“Empirical research has demonstrated that multitasking with technology (such as texting, listening to music, checking emails) negatively impacts studying, doing homework, learning, and grades,” say Kubu and Machado.

Note that homework, learning, and grades are spheres associated with the young, who despite their reputation for technological superiority are no better at multitasking than their elders are. They may in fact be worse. Where multitasking becomes a habit early in life–as it has with the digital-native generation–so does impaired learning. A study by Clifford Nass at Stanford University concluded that “when people are asked to deal with multiple streams of information, they can’t pay attention to them, can’t remember as well, and don’t switch as well as they thought they would – even college students.”

Remember the experiment involving a clown and a unicycle? That was on a college campus, and 75 percent of the students chatting on the phone while walking failed to notice the clown. In another study, 20 percent of teenagers admitted to ER after being struck by vehicles also admitted that they had been using smartphones at the time.

Russell Poldrack, formerly of UCLA and now professor of psychology at Stanford, has conducted research that ought to make college students thing twice–or, better yet, think just once but with full attention–about multitasking in class or while studying:

“Multi-tasking adversely affects how you learn,” Poldrack says. “Even if you learn while multitasking, that learning is less flexible…so you cannot retrieve the information as easily…The best thing you can do to improve your memory is to pay attention to the things you want to remember.”

Recollection of facts and concepts is the business of “declarative memory,” and Poldrack’s research among people in their twenties indicates that declarative memory is significantly disrupted by distractions. So multitasking interferes with declarative memory–just like Alzheimer’s.

Read the latest about dieting and get fat.

The now-familiar refrain, “I don’t know why I’m always behind, because I’m always multitasking” among inveterate multitaskers is reminiscent of “I don’t know why I gain weight, when I don’t eat anything but salads” among people who load up their salads with Roquefort dressing, bacon bits, and shredded cheddar. And actually it turns out that multitasking can make you fat: Being distracted while eating can keep your brain from processing the fact that you’ve eaten, which leads to diminished satisfaction and the desire to keep eating.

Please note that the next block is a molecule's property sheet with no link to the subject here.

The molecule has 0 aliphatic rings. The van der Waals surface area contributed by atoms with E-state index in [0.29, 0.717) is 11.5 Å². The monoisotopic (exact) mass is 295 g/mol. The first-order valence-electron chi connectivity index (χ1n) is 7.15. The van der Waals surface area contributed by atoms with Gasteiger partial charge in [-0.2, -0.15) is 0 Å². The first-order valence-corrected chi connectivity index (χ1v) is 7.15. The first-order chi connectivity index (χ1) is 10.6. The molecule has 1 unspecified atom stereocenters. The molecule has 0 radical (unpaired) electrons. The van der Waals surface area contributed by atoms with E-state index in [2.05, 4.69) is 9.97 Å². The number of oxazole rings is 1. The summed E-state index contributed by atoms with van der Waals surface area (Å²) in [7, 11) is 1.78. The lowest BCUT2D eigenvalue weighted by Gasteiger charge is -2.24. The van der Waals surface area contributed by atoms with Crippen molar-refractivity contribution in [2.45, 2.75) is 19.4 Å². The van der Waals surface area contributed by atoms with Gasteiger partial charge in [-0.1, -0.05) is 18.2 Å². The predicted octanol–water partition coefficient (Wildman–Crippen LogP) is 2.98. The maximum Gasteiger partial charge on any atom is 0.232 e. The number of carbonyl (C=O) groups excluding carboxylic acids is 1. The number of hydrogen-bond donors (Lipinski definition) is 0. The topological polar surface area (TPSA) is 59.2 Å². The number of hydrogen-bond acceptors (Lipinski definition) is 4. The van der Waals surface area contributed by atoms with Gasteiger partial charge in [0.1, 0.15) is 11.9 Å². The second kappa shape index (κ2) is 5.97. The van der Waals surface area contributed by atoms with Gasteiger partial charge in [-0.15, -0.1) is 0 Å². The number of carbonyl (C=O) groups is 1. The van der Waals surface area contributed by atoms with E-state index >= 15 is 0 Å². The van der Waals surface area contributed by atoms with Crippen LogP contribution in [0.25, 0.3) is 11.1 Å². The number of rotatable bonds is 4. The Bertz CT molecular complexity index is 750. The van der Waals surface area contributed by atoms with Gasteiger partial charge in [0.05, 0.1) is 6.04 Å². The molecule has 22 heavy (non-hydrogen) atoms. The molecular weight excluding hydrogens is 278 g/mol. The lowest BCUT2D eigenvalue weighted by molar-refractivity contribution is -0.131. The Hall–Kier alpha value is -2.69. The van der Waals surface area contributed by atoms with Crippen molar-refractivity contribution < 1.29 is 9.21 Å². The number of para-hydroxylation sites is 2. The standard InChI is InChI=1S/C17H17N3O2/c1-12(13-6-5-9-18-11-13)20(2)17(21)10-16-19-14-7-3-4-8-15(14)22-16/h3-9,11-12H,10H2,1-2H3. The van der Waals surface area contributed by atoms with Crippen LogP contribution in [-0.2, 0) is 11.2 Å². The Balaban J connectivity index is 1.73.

Furthermore, multitaskers have trouble even shopping for healthy foods. According to research published in the Journal of Retailing, people assigned to shop for three snacks with a total of 500 calories were more likely to overshoot the limit if they were on the phone at the time.

It’s a drug! It damages the part of your mind that helps you quit!

Multitasking also atrophies our ability to discern between relevant and irrelevant information, which could lead to information overload coupled with the inability to decide which information actually matters, which helps perpetuate multitasking. Priority-setting becomes a problem with multitaskers, and that problem is exacerbated by the normal human proclivity for procrastination. Multiple items demanding attention can give the multitasker an excuse to avoid addressing the more onerous ones, which frequently are the ones that ultimately matter most.

The ability to set priorities is, well, the first priority in reducing multitasking and reestablishing order. As Psychology Todays Weinschenk says:

I think one of the reasons that we give in to multi-tasking is that we feel more and more anxious as the day goes on that we have not accomplished what we wanted to, or what was important to us. So identify at the start of each day (or better yet, at the end of the day before) one or two really important things that you want to accomplish during that one day. Then do those tasks first. The sense of relief and accomplishment is immense, and you will find that you are more relaxed as the day goes on. You will not feel the anxious drive to do more and more and more, and it will be easier to resist multitasking.

She also points out that “20 percent of the work you do gives 80 percent of the impact and effectiveness…Focus on identifying the 20 percent of your tasks that are really effective, and do them one at a time.”

“Batch-processing” of tasks is another helpful strategy: Certain activities that can be distracting, such as email, telephone calls, or checking voicemail, should each have a particular time slot rather than being allowed to infringe or impinge upon other tasks.

Ultimately, it all comes down to one principle:

Do one thing at a time.